Reality – it’s difficult enough to deal with one’s own mundane reality on a daily basis. So it stands to reason as to why many people are interested in knowing how the other half live. However, what if there was a way to find out not quite how the other half live, but instead how one’s self lives in an alternate, parallel existence? Sounds intriguing, yes?
For Heather and Neil, the reality of things is that they seem happy and very much in love. They met at a friend’s birthday party and it’s almost as if it were a twist of fate that brought them together. And from the moment they first lay eyes on each other it’s as if it was preordained that they be together.
Of course fate, if you believe in such things, has a funny way about it, and the path it lays out is not always straight and true. And when Heather and Neil meet a man named Machlis, they find themselves at a fork in the road…so to speak. Machlis has a psychic ability of sorts, which allows him to view peoples alternate selves in a parallel world. Furthermore, he can also help others to take a glimpse into said world…for a price. He professes that he is not comfortable using his gift for the dangers it poses, but no one can truly understand these dangers without experiencing it first hand.
Ieva Makselyte directed Parallel from a script written by David Magowan, who also stars in the film as Neil. It’s an incredible premise with so much potential. Unfortunately the execution leaves much to be desired. The idea of being able to see one’s parallel existence and live somewhat vicariously through it…the cinematic possibilities are astounding. Furthermore, the idea of becoming addicted to watching it, and how it can disrupt or even destroy ones real existence, holds real relevance in today’s society. The story tries to illustrate how quickly even the most seemingly strong relationship can crumble when one or both parties begin to take more of an interest in what’s going on on “the other side” rather than investing quality time to real human relationships in their own reality. It’s a premise that could show the truly psychologically horrific and terrifying side of our voyeuristic tendencies, but it lacks the length(79 minutes? Really?) and truly unsettling content to develop such a disturbing story.
While the performances at times were solid, they were mostly lukewarm and inconsistent. Faye Sewell performance in the role of Heather, starts off strong in the beginning but doesn’t evolve as it should as the story progresses. Her performance would have been more compelling if her character displayed a modicum of guilt and remorse for allowing this experience to affect her real life. And her alternate self just seemed to be the same as her regular self , save for the fact she has different experiences, since there doesn’t seem to be any drastic differentiation in their personalities. Magowan’s portrayal also lacked a certain element it really needed – a reason to feel sympathetic for his character. It seems as if that’s something the viewer is supposed to feel for him, since Heather’s “addiction” is eroding the foundation of the couple’s relationship. But his character is just as guilty, since he also takes part in his own private viewing sessions. He also comes off as an ill tempered blowhard at times, and I would likely feel more sympathy if there were a genuine sadness or justifiable jealousy instead of temper tantrums. Brian Carter as Machlis, did well not to fall into the trap of making his character an ominous and overly mysterious cliche. He is a tad enigmatic due to the character’s defensible reluctance to use his gift(curse). Yet, I was troubled that his character succumbed too quickly to being pressured by Heather to allow her a glimpse “behind the curtain”, as it were.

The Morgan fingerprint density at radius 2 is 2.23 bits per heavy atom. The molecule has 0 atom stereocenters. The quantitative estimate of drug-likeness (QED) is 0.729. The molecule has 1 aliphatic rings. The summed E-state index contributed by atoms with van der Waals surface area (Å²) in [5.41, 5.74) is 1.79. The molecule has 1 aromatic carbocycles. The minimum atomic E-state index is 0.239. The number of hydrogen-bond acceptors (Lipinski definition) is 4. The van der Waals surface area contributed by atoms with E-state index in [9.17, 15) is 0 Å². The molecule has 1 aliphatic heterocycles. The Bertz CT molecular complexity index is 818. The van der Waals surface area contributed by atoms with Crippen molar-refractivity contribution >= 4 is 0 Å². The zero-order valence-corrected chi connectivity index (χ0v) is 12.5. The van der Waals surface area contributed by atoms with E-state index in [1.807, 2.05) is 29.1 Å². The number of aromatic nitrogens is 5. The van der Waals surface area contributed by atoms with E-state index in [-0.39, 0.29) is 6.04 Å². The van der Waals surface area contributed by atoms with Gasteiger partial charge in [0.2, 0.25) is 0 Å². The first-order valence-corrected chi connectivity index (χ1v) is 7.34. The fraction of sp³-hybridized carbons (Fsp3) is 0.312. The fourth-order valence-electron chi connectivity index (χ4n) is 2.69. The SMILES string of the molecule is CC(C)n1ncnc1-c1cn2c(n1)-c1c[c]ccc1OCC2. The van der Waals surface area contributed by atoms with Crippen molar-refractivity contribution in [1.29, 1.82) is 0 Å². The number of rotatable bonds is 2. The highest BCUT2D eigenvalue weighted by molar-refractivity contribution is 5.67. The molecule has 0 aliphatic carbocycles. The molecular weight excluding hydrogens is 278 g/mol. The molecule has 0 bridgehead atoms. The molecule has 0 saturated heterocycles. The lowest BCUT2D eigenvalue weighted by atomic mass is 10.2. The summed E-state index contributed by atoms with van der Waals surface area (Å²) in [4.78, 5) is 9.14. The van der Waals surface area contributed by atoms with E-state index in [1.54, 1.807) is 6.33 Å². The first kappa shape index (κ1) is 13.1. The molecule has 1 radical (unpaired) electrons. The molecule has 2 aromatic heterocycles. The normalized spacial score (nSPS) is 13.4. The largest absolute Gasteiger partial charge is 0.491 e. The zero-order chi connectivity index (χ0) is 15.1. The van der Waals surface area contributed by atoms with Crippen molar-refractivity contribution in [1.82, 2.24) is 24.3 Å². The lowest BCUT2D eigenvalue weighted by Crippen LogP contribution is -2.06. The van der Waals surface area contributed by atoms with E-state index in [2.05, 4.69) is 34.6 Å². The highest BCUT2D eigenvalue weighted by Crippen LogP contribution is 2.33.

The appearance of the film is drab, flat and low key. To counter this the alternate or parallel side needed to employ vivid and possibly saturated colors and contrasty tones. BUT, the alternate existence is represented by scenes that are filmed in black and white. This rather humdrum element is all that differentiates the two existences – a switch from dull and drab to grey-scale. If a parallel existence is to be more enticing, more interesting and ultimately addictive…why represent it in black and white? It needs to look beguiling, forbidden and even sexy, but frankly…black and white didn’t cut it.
The music was also very problematic as it was entirely too loud and really didn’t do anything to compliment or enhance the scenes with which it was associated. It was jarring, annoying at made it difficult to hear the dialogue during those scenes in which it was employed.
I truly do like the idea behind this film, as the mind reels with the possibilities for a film with such a premise. Imagine the compelling and even terrifying film that could come out of a story where the characters could experience their alternate existences. But as I said, the way the parallel existence was visualized had me confused and dissatisfied. It should have been vivid, bold, lurid and seductive, but it basically looked like the camera operator flipped the camera to black and white only for those scenes and didn’t notice until they began editing. Oops! Granted the acts of the characters on the other side were still lurid and dark, but there is nothing visual to punctuate those acts. And at one point Machlis discloses a bit of info that is interesting and pertinent to the story, but also makes the ending rather predictable. I wonder what I thought of it in my alternate existence, because in this one I’m giving it 4 ½ /10.
Parallel is currently available to rent on Amazon Prime if you wish to partake and formulate your own opinion, but you must ask yourself, “what would the other me do?”